Plant Boarding: Is It A Growing Trend?
While visiting my daughter, she told me about a news story she watched about an orchid doctor. Intrigued as to what an orchid doctor does, I looked it up myself. Sure enough, this gentleman was a long-time orchidaceae grower in Virginia that specialized in plant boarding other people’s orchids.
Originally, he only grew and sold his plants, but after a few people began asking him to maintain their flowerless orchids, his efforts developed into an entire greenhouse full of boarded plants. Charging $2.00 a month, he now profits more from this business than growing his own.
Making good money boarding plants? This idea surprised even me! I’ve seen how attached people can get towards their office plants. I’ve experienced company executives (mostly men for some reason) refuse to allow me to change out their ficus tree or reflexa even when they resembled a twig more than a plant.
I’ve also been paid to help revive personal plants that were given by a spouse or inherited from a deceased loved one. But, keeping the plant and actually boarding it is something I have never considered.
During the housing boom, several clients hired me to plant sit while they vacationed, but I always went to them to service. Luckily, that one to three-week span was easy to keep everything alive and happy.
The worse plant sitting incident that happened was pulling into my client’s circular driveway and seeing all the gorgeous flowers gone from two massive—and very expensive—urns flanking the front entrance. Three days before, the blooms were full and healthy. Now, it looked like someone took hedge clippers and chopped off every flower, leaving just the stems.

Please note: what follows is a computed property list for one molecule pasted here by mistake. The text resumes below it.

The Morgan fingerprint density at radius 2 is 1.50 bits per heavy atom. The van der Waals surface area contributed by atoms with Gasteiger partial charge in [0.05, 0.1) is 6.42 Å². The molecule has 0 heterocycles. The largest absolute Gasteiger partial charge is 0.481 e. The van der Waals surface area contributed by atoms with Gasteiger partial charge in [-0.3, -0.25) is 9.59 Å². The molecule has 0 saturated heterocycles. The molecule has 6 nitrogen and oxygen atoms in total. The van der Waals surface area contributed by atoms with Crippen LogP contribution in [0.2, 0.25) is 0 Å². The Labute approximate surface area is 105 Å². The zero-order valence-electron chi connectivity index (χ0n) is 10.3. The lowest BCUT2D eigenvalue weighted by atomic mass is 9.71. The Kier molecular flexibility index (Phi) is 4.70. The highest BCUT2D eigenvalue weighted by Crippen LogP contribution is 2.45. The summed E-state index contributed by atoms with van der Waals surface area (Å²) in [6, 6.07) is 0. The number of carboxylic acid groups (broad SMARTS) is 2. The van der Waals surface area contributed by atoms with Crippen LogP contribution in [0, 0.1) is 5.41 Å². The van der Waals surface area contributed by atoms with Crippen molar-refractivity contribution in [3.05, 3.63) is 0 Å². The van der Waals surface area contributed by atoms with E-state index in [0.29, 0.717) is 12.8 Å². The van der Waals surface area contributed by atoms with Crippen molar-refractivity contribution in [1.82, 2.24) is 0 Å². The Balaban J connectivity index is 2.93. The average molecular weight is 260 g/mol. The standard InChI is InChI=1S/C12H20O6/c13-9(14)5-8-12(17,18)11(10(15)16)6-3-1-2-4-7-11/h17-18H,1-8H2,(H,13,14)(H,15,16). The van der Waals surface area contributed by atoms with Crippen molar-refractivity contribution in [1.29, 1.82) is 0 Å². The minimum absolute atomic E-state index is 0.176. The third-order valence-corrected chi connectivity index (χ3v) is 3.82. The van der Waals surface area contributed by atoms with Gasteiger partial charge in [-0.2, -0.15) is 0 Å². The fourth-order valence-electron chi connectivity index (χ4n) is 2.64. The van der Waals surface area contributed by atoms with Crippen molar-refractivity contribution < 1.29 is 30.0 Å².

As I’m freaking out over the replacement cost, I notice a group of kids playing down the street. The only thing I could fathom was bored kids playing a joke. I was ready to go down there, knock on the door, and rat them out to their parents or, more likely, the nanny. It bothered me all day as I tried to figure out how I would explain this situation. There wasn’t a single flower left on the ground, which seemed implausible if kids did it.
Driving home, I almost hit my answer. Two deer were standing by the road and, thankfully, they decided to stay put instead of running out. I had my culprit: deer. This neighborhood was a newly build development in an area known for wildlife, especially deer. Thank goodness, I didn’t run down those kids and accuse them of destroying my client’s flowers like I wanted to do!
Plant Boarding Interview
From my experiences, taking on the responsibility of caring for someone’s prized foliage can be tremulous and risky, especially if you cannot replace it. I wondered what the orchid doctor did in this situation? Did he replace the client’s orchid with a new one?
As I watched the video interview, it showed the orchid doctor calling a customer to inform her, after six years of boarding, her orchid would never bloom. Instead of being irate, she asked him to bury it for her. I doubt most customers would be so accepting after paying for years of care.
To me, calling clients with disappointing news would be the most difficult part of the job. Like a veterinarian informing a client you did all you could to save their beloved pet, such news has to be emotionally draining. Especially after you tell them their pet is dead and hand them the bill.
Plant Boarding Greenhouse
Another advantage the orchid doctor has in his favor is the right facility and staff to handle boarding. There’s an important reason why most interiorscape companies outsource our foliage inventory to commercial greenhouses. Maintaining a greenhouse requires daily work and dedication.
When I first entered the horticulture business working for North Florida’s largest ornamental grower, I was shocked to learn at least one of the twenty head growers had to be on sight every day of the week, including weekends and holidays. I had no idea that a plant you watered once a week had to be monitored 365 days a year. Maintaining plants indoors takes much less effort. If you are willing to deal with the emotional repercussions, managing the right facility and the extra staff, plant boarding could be the next horticulture trend.
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